18, 19. We shall now consider the further proposition of the plaintiffs that the Lumber Company, by its actions in standing by and not asserting its prior right, should now be estopped to claim the timber sold to Dill."This doctrine of equitable estoppel or estoppel in pais is that a person may be precluded by his act or conduct, or silence when it was his duty to speak, from asserting a right which he otherwise would have had. The one invoking such doctrine must show that he was entitled to rely upon such conduct, action or silence, that he acted thereupon and would be prejudiced if the doctrine of estoppel were not applied." Marshall v. Wilson, 175 Or 506, 518, 154 P2d 547.
The duty to speak will not arise unless the party against whom the estoppel is urged knew or should have known that his failure to speak would probably mislead the other party to his injury.
20, 21. The plaintiffs and their predecessors in interest had paid the taxes and had constructed roads upon the land in question, and it is the position of the plaintiffs that the defendants knew of this, permitted it to be done without speaking, when it was their duty to speak, and therefore are now estopped to set up their claim to the timber. The facts in this case *288 show that the roads constructed by the plaintiffs were constructed for the purpose of removing timber from other lands, not from the lands in question, and would give no notice to the Lumber Company of any expenditures for the purpose of removing the timber or improving the land.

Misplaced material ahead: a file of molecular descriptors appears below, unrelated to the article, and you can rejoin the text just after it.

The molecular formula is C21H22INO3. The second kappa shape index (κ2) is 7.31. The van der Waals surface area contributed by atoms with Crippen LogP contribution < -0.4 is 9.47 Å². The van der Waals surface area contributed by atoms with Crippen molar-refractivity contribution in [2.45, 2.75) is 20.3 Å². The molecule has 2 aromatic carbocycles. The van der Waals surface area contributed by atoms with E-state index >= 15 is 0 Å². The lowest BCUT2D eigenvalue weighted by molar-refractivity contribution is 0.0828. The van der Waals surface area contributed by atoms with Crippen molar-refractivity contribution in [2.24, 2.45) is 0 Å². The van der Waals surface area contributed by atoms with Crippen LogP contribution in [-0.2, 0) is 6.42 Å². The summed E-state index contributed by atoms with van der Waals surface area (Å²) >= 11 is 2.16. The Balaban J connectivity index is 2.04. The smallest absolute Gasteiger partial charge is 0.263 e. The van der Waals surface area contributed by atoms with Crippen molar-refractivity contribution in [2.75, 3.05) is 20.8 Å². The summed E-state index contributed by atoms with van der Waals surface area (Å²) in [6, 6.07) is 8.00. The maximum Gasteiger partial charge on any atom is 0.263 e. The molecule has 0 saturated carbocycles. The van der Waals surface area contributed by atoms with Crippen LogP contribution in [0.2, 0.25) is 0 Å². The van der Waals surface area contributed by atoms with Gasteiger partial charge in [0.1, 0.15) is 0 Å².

As to the payment of the taxes upon the land by the plaintiffs, the conveyance of the timber from Cameron to Dill makes no provision for the payment of taxes on the timber, separate from the land, and indeed the entire record is devoid of any agreement by the purchaser of this timber to pay the taxes upon the timber as segregated from the taxes upon the land. There being no duty upon the Lumber Company to pay the taxes we are unable to see how this could be construed as a standing-by to the injury of the plaintiffs whose duty it was to pay the tax.
There appearing nothing in the record requiring the Lumber Company to speak, an estoppel cannot arise.
For the above reasons this case must be reversed and remanded for further proceedings in conformity to this opinion.PETITION FOR REHEARING
Courtney R. Johns and Melvin Goode, of Albany, for the petition.
Weatherford & Thompson, of Albany, contra.
Before LATOURETTE, Chief Justice, and WARNER, LUSK, BRAND and PERRY, Justices.
The plaintiffs have petitioned for a rehearing in this matter, which petition is denied. However, since *289 the petitioners seem to feel some uncertainty as to the decree to be entered in the circuit court, we will make this additional statement.
The defendants established no interest in or to the 40 acres in the northeast quarter of section 16, township 13, contained in the description in the original opinion; and a decree should be entered quieting plaintiffs' title thereto.
The money judgment to be entered, if any, on behalf of the plaintiffs and against the defendants, after deducting from the $5,000 the value of the timber removed by the plaintiffs plus the value of the 144 acres of land upon which the timber in question is growing, shall be a lien upon the standing timber upon the said 144 acres.